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> Mission statement
wan
post Mar 03, 2010, 08:25 PM
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For an introduction I'd like to make a mission statement.

Hopefully I can contribute here without getting entangled in pseudoscience. It's not what I came here for. Though I expect to push theoretical concepts to the edge, that doesn't warrant inclusions beyond empirical justification. I am an intellectual skeptic and I hope to find members as willing to honestly pick apart my notions as I am theirs. I am more familiar with physics than neuroscience and have some skills with genetic algorithms. Neuroscience offers a lot of empirical data, growing every day, from which to draw on and determine cogency with theoretical models. I will be outlining a mechanistic toy model of my own in a few days to articulate my starting point. Though there's nothing fundamentally new in this model, basically Hebbian, it ties neuroscience to the mechanics of a self organized system in a clear cut intuitive way, lacking electronics like an abacus, and provides cogency with a broad range of detailed empirical data from neuroscience to psychology. This will include the purpose and role of qualia, creativity, failures of reasoning, etc. But be aware it is a 'toy model' to outline principles of operation, not a workable prototype in itself.

Of particular interest to me is self organization. Given evolution it's simply not tenable to throw miracles of complexity in without meaningful steps. I personally don't think that mapping the detailed complexities of biological brains is going to be that useful until we outline the organizational principles that are independent of the medium they are expressed in. Ultimately the goal is technological. Any theoretical construct, no matter how cogent, that lacks technological applicability is not much better than god did it. Thus self organized general all purpose configurable technologies that operate on the fundamental principles, rather than hard models attempting to mimic details of the brain, are of interest to me. So far this has mostly been attempted through serial software. Hopefully that will change soon in a big way.

I'm not going to shy away from the so called hard problem of consciousness. There is no fundamental reason why the internet itself can't itself be an intelligent entity, the so called singularity idea. I'm not so interested in philosophy, etc., though some bleed over is unavoidable when searching for good questions. I'm more interested in empirical data to feed the cogency of the models. Likewise nootropics are of limited interest except for the clear empirical content some might provide.

That's where I stand. Give me a few days to outline my model, as I would like to at least provide general references to the empirical data I'm claiming cogency with. That likely means I must also get a 5 post minimum. I promise no commercial or spam BS.
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wan
post Mar 03, 2010, 08:26 PM
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Oops, I thought I was posting in "Introduce Yourself", but with several tabs open I posted here instead.
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Hey Hey
post Mar 03, 2010, 08:43 PM
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QUOTE(wan @ Mar 04, 2010, 01:25 AM) *
I am an intellectual skeptic and I hope to find members as willing to honestly pick apart my notions as I am theirs.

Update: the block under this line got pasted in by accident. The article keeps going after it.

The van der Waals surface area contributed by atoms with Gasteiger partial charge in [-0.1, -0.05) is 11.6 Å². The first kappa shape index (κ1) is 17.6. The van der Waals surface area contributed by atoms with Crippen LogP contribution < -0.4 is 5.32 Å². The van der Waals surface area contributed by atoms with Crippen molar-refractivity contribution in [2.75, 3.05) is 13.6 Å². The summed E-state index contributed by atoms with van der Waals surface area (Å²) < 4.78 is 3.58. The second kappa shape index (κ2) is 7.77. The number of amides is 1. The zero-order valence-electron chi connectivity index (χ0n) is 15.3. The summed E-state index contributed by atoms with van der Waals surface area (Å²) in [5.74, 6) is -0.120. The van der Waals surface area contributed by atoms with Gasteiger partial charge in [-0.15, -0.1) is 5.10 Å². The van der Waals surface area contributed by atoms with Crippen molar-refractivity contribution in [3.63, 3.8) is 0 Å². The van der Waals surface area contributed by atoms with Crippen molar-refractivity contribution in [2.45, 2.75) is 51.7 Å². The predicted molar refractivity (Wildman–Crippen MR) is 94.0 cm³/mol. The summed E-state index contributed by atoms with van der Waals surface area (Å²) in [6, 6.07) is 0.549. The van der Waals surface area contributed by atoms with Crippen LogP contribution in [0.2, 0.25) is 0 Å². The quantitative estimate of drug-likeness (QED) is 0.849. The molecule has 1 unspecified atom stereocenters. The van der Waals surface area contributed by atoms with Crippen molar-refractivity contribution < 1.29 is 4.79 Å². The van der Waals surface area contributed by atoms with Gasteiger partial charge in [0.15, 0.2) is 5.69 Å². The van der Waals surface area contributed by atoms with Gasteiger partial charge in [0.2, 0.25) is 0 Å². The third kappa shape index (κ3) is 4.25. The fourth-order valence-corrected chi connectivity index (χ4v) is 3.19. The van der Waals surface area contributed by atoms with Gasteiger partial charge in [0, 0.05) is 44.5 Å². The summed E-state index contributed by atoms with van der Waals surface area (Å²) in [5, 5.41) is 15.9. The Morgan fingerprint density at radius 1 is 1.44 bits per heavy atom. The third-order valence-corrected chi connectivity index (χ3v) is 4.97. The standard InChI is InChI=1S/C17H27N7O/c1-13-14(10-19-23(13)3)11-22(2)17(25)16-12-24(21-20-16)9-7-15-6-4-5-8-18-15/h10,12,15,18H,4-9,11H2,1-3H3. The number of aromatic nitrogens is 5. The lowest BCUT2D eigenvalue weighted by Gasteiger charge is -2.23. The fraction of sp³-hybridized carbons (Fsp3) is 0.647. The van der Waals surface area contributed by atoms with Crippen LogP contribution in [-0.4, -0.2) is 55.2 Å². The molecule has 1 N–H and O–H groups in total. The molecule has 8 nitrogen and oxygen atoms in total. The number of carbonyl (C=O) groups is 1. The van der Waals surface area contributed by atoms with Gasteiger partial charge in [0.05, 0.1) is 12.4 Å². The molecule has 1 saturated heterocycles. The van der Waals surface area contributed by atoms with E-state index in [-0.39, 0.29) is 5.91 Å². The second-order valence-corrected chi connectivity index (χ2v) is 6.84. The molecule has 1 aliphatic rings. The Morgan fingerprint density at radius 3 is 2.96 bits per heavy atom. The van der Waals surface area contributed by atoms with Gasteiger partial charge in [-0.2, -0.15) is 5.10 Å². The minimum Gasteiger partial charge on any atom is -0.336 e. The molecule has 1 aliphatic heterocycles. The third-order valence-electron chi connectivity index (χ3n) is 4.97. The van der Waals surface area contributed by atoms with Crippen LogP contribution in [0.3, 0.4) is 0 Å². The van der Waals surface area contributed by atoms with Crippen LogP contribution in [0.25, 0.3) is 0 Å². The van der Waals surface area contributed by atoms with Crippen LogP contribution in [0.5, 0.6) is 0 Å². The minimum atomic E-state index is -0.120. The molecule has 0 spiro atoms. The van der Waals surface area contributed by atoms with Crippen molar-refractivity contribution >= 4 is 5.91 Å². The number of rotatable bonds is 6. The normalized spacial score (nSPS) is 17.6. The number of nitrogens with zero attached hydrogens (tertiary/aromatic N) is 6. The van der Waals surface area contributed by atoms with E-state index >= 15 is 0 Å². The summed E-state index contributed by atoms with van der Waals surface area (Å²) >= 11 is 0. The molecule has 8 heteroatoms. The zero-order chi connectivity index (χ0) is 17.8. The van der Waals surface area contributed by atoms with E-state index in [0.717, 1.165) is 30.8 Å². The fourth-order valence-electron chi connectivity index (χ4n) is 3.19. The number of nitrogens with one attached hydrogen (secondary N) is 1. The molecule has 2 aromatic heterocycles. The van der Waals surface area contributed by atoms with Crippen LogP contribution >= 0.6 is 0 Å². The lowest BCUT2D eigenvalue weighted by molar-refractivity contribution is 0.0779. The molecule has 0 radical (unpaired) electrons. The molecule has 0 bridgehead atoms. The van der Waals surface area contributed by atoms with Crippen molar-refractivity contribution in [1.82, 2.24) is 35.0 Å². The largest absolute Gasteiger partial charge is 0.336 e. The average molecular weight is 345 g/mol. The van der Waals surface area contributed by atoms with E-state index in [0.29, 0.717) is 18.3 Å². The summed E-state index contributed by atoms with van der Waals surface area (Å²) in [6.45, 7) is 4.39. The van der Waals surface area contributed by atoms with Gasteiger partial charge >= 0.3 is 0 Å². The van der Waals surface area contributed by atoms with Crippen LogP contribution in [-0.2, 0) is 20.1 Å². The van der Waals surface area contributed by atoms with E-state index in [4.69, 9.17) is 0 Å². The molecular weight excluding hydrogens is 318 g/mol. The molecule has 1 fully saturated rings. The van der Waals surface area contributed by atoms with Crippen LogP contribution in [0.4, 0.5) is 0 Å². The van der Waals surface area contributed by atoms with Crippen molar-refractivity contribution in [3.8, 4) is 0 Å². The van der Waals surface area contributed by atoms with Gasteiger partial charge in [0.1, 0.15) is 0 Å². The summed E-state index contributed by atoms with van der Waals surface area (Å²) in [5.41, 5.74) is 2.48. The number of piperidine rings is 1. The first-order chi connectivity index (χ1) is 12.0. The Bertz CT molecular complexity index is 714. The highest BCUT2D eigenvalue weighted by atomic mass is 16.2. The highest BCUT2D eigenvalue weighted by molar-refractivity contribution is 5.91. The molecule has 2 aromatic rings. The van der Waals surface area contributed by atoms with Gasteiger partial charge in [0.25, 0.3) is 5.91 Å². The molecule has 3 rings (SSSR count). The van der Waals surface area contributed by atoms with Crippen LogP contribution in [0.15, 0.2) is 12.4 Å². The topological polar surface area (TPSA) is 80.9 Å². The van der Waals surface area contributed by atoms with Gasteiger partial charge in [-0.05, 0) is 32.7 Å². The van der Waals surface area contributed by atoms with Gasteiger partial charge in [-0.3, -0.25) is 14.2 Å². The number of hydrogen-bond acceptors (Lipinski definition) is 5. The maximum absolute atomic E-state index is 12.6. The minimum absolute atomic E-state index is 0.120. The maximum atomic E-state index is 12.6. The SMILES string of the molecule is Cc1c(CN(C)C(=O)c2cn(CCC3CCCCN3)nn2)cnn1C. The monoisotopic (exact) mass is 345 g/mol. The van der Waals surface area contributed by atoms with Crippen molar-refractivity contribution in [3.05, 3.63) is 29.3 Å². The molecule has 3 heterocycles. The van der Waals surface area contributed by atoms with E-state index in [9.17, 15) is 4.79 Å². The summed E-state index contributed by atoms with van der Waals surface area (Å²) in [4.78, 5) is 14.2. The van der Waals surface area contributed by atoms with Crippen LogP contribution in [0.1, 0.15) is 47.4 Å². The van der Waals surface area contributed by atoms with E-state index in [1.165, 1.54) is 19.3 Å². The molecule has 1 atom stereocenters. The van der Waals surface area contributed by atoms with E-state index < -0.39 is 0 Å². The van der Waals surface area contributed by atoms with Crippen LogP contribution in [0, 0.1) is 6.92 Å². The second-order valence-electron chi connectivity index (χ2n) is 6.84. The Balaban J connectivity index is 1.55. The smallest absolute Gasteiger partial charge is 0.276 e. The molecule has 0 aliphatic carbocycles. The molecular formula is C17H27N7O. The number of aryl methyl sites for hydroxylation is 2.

Hi, and welcome. smile.gif

As an intellectual moderator I have moved your personal mission statement to the 'Introduce Yourself' Board. wink.gif

I look forward to your contributions in various appropriate Boards on the Forum. As you will see, we intersperse serious topics with fun and humour as it used to make the world go round; at least it used to. unsure.gif
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wan
post Mar 03, 2010, 09:24 PM
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Yes Hey Hey, I've read some of your disillusionment with the post quality. I sympathize greatly, as I have spent a fair amount of time on skeptic boards. It can truly boggle the mind sometimes. Don't despair though, as history has always progressed on the backs of a minority.
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code buttons
post Mar 03, 2010, 11:37 PM
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Mission Statement! I like that shy side of you, already! LOL! Welcome, bro! Looking forward to your contributions here!
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wan
post Mar 05, 2010, 12:27 AM
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6 post. I should be able to post links now. I'm having trouble find one of the references I thought I had saved. It's similar to this:
http://www.newscientist.com/article/dn1620...s-reliable.html
QUOTE
Describing an event straight after it occurs makes witnesses more susceptible to providing false information in subsequent retellings, a new study finds.

The difference was in the other study it made it clear that memories will degrade when recalled even in the absents of any false information being imparted. It basically took half the study group and asked them to recall a film (I believe) shortly after viewing. Then waiting a month and asking both groups to recall the film. The group that previously recalled the film recalled less than the group that made no previous attempt at recollection. Thus this memory loss effect is independent false memories, but apparently plays a role in the process that produces false memories.
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